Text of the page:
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10/09/17

Trump Assails Republican Senator, Blames Him For Iran Nuclear Agreement

Source: RFE/RL

U.S. President Donald Trump and the powerful chairman of the Senate Foreign Relations Committee publicly traded insults on social media ahead of a key decision on the 2015 deal between global powers and Iran on Tehran's nuclear program.


Related article by Michael Axworthy, Guardian
Donald Trump's demonisation of Iran is dishonest and dangerous

In a sharply worded exchange, Trump blamed Senator Bob Corker (Republican-Tennessee) for the deal with Iran, which Trump has repeatedly criticized, while Corker said the president could be leading the nation to "World War III."

The confrontation between the two Republicans came amid signs that Trump might decline this week to certify the Iran deal, a move that would add to tension between the United States and Tehran and cause concern among other signatories to the deal.

Corker announced in September that he is retiring from Congress after his current term expires next year, saying he wanted to be free from the political pressures that come with reelection campaigns as he decides how to vote on upcoming legislation.

In a tweet, Trump alleged that Corker had "begged" for his endorsement for reelection and then decided not to run after Trump refused to back him.

Corker "also wanted to be Secretary of State, I said "NO THANKS."' He is also largely responsible for the horrendous Iran Deal!" Trump said in a second tweet.

The 2015 agreement between Iran and six world powers -- the United States, Britain, France, Germany, China, and Russia -- put limits on Iran's nuclear program in return for the easing of economic sanctions.

Trump has repeatedly denounced the landmark deal, which was signed under President Barack Obama, and told the UN General Assembly last month that it is "one of the worst and most one-sided transactions the United States has ever entered into."

Trump faces an October 15 deadline to certify that Iran is in compliance with the accord.

If he decided to "decertify" the deal, Corker -- as chairman of the Senate Foreign Relations Committee -- would play a key role in determining whether U.S. sanctions lifted under the accord would be reinstated.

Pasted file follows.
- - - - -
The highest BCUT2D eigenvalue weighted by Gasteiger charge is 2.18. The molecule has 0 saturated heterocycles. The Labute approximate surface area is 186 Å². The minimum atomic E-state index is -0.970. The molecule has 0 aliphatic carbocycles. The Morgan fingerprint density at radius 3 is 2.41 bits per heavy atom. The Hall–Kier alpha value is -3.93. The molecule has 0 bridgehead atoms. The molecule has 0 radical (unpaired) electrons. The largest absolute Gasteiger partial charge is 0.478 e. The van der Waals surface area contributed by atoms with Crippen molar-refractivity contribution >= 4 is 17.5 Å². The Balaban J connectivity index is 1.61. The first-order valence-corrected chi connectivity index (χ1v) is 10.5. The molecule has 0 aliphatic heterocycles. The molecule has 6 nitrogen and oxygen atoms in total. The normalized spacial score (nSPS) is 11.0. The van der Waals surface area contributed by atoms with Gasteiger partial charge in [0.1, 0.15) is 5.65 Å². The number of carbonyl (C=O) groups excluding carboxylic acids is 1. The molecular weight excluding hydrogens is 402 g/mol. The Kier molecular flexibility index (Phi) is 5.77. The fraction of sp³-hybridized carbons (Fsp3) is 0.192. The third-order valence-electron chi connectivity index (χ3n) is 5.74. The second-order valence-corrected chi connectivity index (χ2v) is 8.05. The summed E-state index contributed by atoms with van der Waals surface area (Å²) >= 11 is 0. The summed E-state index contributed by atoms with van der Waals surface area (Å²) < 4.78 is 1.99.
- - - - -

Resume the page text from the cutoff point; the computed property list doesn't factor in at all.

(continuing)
During the U.S. political debate over the nuclear deal, which was opposed by Republican lawmakers, Corker co-wrote the measure requiring congressional approval for the deal and required the president to certify that Iran was complying every 90 days.

In the past, Corker has said he considers the deal flawed, but he has expressed opposition to scrapping the agreement altogether.

In its latest report on the deal, the International Atomic Energy Agency (IAEA) on August 31 said that Iran remains in compliance with the terms of the agreement.

Corker was formerly close to Trump. He advised him on national security during the 2016 presidential campaign and was considered as a potential vice presidential running mate or as secretary of state.

In response to Trump's tweets, Corker on October 8 wrote: "It's a shame the White House has become an adult day care center. Someone obviously missed their shift this morning."

Since announcing his plans to retire from the Senate, Croker has stepped up his criticism of Trump.

In an interview published October 8 with The New York Times, Corker said Trump was treating his office like "a reality show," with reckless threats to other countries that could set the nation "on the path to World War III."

"He concerns me. He would have to concern anyone who cares about our nation," Corker added.

Asked last week about reported tensions between Trump and Secretary of State Rex Tillerson, Corker described Tillerson, Defense Secretary Jim Mattis, and White House Chief of Staff John Kelly as "those people that help separate our country from chaos."

Corker previously said, "The president has not yet been able to demonstrate the stability, nor some of the competence, that he needs to demonstrate in order to be successful."

With reporting by Reuters, AFP, The New York Times, and AP

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